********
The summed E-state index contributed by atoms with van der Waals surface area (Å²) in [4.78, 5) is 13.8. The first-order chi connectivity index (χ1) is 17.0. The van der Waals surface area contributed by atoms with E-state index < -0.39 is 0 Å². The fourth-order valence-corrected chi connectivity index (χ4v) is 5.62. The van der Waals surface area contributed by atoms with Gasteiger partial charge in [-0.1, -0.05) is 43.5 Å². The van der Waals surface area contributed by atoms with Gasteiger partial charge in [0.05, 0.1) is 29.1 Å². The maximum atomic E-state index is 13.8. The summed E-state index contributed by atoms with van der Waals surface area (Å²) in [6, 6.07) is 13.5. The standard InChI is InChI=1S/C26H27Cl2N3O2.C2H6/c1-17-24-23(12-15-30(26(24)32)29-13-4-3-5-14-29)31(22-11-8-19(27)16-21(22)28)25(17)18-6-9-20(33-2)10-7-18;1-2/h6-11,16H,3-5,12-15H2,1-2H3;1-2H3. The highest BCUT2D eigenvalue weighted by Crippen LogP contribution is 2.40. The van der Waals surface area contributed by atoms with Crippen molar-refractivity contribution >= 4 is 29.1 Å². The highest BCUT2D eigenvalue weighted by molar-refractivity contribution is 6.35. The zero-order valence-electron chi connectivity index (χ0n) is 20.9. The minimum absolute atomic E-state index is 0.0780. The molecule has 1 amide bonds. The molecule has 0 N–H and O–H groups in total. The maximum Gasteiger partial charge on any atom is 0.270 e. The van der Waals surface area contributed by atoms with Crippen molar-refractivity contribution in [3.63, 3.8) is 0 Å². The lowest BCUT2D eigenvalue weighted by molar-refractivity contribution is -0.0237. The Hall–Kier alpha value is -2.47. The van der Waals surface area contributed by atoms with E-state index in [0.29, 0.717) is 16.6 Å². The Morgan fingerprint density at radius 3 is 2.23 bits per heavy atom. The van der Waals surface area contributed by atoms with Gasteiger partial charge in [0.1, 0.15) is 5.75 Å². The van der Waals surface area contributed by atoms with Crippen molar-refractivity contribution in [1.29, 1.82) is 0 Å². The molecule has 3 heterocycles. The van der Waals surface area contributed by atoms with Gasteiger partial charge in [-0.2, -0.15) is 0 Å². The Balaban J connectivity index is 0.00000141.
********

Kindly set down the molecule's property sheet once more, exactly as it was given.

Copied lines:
The summed E-state index contributed by atoms with van der Waals surface area (Å²) in [4.78, 5) is 13.8. The first-order chi connectivity index (χ1) is 17.0. The van der Waals surface area contributed by atoms with E-state index < -0.39 is 0 Å². The fourth-order valence-corrected chi connectivity index (χ4v) is 5.62. The van der Waals surface area contributed by atoms with Gasteiger partial charge in [-0.1, -0.05) is 43.5 Å². The van der Waals surface area contributed by atoms with Gasteiger partial charge in [0.05, 0.1) is 29.1 Å². The maximum atomic E-state index is 13.8. The summed E-state index contributed by atoms with van der Waals surface area (Å²) in [6, 6.07) is 13.5. The standard InChI is InChI=1S/C26H27Cl2N3O2.C2H6/c1-17-24-23(12-15-30(26(24)32)29-13-4-3-5-14-29)31(22-11-8-19(27)16-21(22)28)25(17)18-6-9-20(33-2)10-7-18;1-2/h6-11,16H,3-5,12-15H2,1-2H3;1-2H3. The highest BCUT2D eigenvalue weighted by Crippen LogP contribution is 2.40. The van der Waals surface area contributed by atoms with Crippen molar-refractivity contribution >= 4 is 29.1 Å². The highest BCUT2D eigenvalue weighted by molar-refractivity contribution is 6.35. The zero-order valence-electron chi connectivity index (χ0n) is 20.9. The minimum absolute atomic E-state index is 0.0780. The molecule has 1 amide bonds. The molecule has 0 N–H and O–H groups in total. The maximum Gasteiger partial charge on any atom is 0.270 e. The van der Waals surface area contributed by atoms with Crippen molar-refractivity contribution in [3.63, 3.8) is 0 Å². The lowest BCUT2D eigenvalue weighted by molar-refractivity contribution is -0.0237. The Hall–Kier alpha value is -2.47. The van der Waals surface area contributed by atoms with E-state index in [0.29, 0.717) is 16.6 Å². The Morgan fingerprint density at radius 3 is 2.23 bits per heavy atom. The van der Waals surface area contributed by atoms with Gasteiger partial charge in [0.1, 0.15) is 5.75 Å². The van der Waals surface area contributed by atoms with Crippen molar-refractivity contribution in [1.29, 1.82) is 0 Å². The molecule has 3 heterocycles. The van der Waals surface area contributed by atoms with Gasteiger partial charge in [-0.2, -0.15) is 0 Å². The Balaban J connectivity index is 0.00000141.